Dinerral Shavers is dead.

Hot 8 Brass Band drummer Dinerral Shavers, 25, was gunned down Thursday (December 28) while driving in Mid-City with his wife and two children.


He is the second member of the Hot 8 Brass Band to die a violent death in recent times. Bandmate Joseph “Shotgun Joe” Williams was gunned down by New Orleans police in Treme after he was stopped in a stolen truck en route to a funeral second line. That shooting angered community residents and Shavers was arrested after a confrontation with police.

The Hot 8 Brass Band has gained national attention recently with their presence in Spike Lee’s epic documentary, “When the Levees Broke.”  Shavers himself was interviewed by Lee walking down a street in the 9th Ward, surveying what was left.  He was the one who said that his mother’s house was somewhere “under a pile of rubble,” and that people were still melting away in ruined houses that were locked on the inside.

The murder rate in New Orleans went up to 161 victims for 2006.

And who might have killed Dinerral Shavers?
A boy who might have found some hope in Dinerral’s high school band rather than in gangs.

David Bonds, 17, is accused of fatally shooting Dinerral Shavers, 25, a snare drummer for the Hot 8 Brass Band and a band teacher at L.E. Rabouin High School.

What a fucking waste.

Shavers recently founded L.E. Rabouin’s first-ever marching band.

“I’ve got 80 kids marching — we’re making history at Rabouin,” he said proudly in an interview earlier this week. The band was already booked for several Mardi Gras parades.

Imagine how these children must have felt to be part of something, to be praised and encouraged, and to be making music.

After being shot, Shavers drove on for four blocks up Dumaine until he slowed down and stopped the car.  He (or his family members) must have lain down in the middle of the street near the Magnolia Meat Market surrounded by onlookers until an ambulance arrived.

Shavers is survived by his wife and two children.  Unfortunately, his 15-year-old stepson may have been the catalyst for Shavers’s death.

Police said what apparently was a feud between Bonds and Shavers’ 15-year-old stepson sparked the shooting, and that Shavers was an unintended victim.

At the center of the feud may have been resentment for “Uptowners,” such as Shavers’ stepson, moving into territory of the “Govs,” short for Gov. Nicholls Street, a name adapted by teens from that neighborhood.

Karen Beninato of the NOLA.com blog “Exile on Main Street” had this to say about Shavers’s murder and the murders of other New Orleans residents trying to make it right in the Crescent City:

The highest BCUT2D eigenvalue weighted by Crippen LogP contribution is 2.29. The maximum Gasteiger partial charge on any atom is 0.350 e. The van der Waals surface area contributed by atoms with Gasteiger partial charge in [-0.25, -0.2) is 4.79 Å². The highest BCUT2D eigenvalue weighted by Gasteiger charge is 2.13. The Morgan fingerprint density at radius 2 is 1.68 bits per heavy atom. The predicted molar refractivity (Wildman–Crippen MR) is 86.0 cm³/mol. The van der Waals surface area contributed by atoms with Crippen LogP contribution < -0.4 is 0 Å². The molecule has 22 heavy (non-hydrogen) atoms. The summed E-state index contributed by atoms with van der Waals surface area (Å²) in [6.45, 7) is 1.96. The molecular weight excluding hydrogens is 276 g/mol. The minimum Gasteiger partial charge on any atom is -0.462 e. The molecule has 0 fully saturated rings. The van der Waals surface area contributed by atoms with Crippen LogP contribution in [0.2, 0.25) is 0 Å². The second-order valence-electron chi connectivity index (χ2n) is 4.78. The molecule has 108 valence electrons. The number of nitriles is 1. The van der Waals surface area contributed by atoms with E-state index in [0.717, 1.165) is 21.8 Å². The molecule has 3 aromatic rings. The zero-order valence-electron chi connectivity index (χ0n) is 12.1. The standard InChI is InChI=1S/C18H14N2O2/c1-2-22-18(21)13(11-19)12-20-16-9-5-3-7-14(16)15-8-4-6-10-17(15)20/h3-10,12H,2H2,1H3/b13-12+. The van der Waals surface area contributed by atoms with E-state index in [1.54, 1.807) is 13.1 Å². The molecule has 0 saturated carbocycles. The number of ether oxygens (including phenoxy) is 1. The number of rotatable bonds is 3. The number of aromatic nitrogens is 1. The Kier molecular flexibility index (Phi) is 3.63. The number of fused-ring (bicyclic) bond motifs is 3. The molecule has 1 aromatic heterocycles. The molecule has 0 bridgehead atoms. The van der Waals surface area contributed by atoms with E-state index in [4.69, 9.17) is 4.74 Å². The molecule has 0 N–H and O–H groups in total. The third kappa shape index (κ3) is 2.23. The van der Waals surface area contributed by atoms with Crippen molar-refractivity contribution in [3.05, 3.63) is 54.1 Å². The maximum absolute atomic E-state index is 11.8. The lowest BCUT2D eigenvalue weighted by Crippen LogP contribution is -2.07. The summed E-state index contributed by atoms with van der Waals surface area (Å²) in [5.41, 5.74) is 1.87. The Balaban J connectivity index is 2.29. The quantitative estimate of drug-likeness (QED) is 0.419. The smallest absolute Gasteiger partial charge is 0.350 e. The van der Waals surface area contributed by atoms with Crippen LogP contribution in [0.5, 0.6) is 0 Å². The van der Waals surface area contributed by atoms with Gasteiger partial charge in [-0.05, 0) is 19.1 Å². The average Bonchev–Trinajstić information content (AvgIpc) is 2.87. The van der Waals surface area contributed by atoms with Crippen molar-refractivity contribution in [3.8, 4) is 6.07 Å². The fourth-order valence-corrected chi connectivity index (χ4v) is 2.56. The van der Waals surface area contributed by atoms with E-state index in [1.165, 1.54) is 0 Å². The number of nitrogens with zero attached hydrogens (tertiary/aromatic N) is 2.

Seven New Orleans policemen were just indicted for shooting civilians on a bridge post 8/29. Drummer Scott Sherman died under mysterious circumstances in that area. His brother Chris was first told by the coroner’s office that Scott was shot in the head, then later told something else. Regardless of the circumstances, he’s gone. Their last gig was Dr. Specs Optical Illusions with my husband at Mystic Knights of the Mau Mau party, summer 2005.

I kept passing signs this week on the way to the French Quarter. Rev. John C. Raphael Jr. and his son are on a hunger strike and they stand with their supporters between the lines of traffic holding signs that simply say, “Enough.”

The story of Dinerral’s slaying was covered locally, and combined with news of the other murder last night. A man whose 9-month pregnant girlfriend was left grieving at the scene.

Let’s hope for the day when New Orleans murders no longer happen with the frequency that requires more than one killing per story.

You can only blame gangs only so far when cops can take up the slack.  Beninato told of the senseless NOPD murder that occurred on the Danziger Bridge not long after the Katrina disaster. Today, the cops surrendered to authorities amid shouts of ‘heroes’ and signs of support as if they’re political prisoners.  Fears of mindless black marauders during the levee floods to justify indefensible actions continue.  

Dinerral Shavers, on the other hand, was outraged after witnessing his founding bandmate Joe Williams’ police murder.  (Williams, by the way, was the great-grandson of Deacon Frank Lastie, one of the first church musicians to bring the drum into New Orleans black worship services.) Even in the extended version (3rd DVD) of When the Levees Broke, Hot 8 trombonist Keith Anderson related his own experience of being jailed before Katrina for riding–unbeknownst to him–in a ‘hot’ car with a companion, only to endure even more human rights outrages perpetrated by the Orleans Parish police and prison officers.

Unfortunately, I found another piece of disturbing news on Buzzflash this morning to round out my day.

The newly elected mayor of (Westlake, LA)  was found shot to death over the weekend, less than three days before he was set to become the community’s first black leader.

Gerald “Wash” Washington, 57, was found Saturday night in the parking lot of a former high school. He had been shot in the chest, police said.

Authorities said Washington was lying by his truck with a pistol nearby. Investigators were treating the death as a homicide.

Westlake is a suburb of Lake Charles, La.

Washington had served more than 24 years as a councilman and would have been sworn into office today.  Funeral arrangements, of course, are pending.  I don’t like to think that this is more than a coincidence.

When people, especially black men, stand up, it seems as if the morass just pulls them–and us–down.

Even during the levee break and its aftermath, the story that wasn’t being told was that there were black men trying to protect their families, get food and clothing to them, even if they had to steal it, and create or go for shelter.  

But we’ve got keep moving.  And we can’t let them win.

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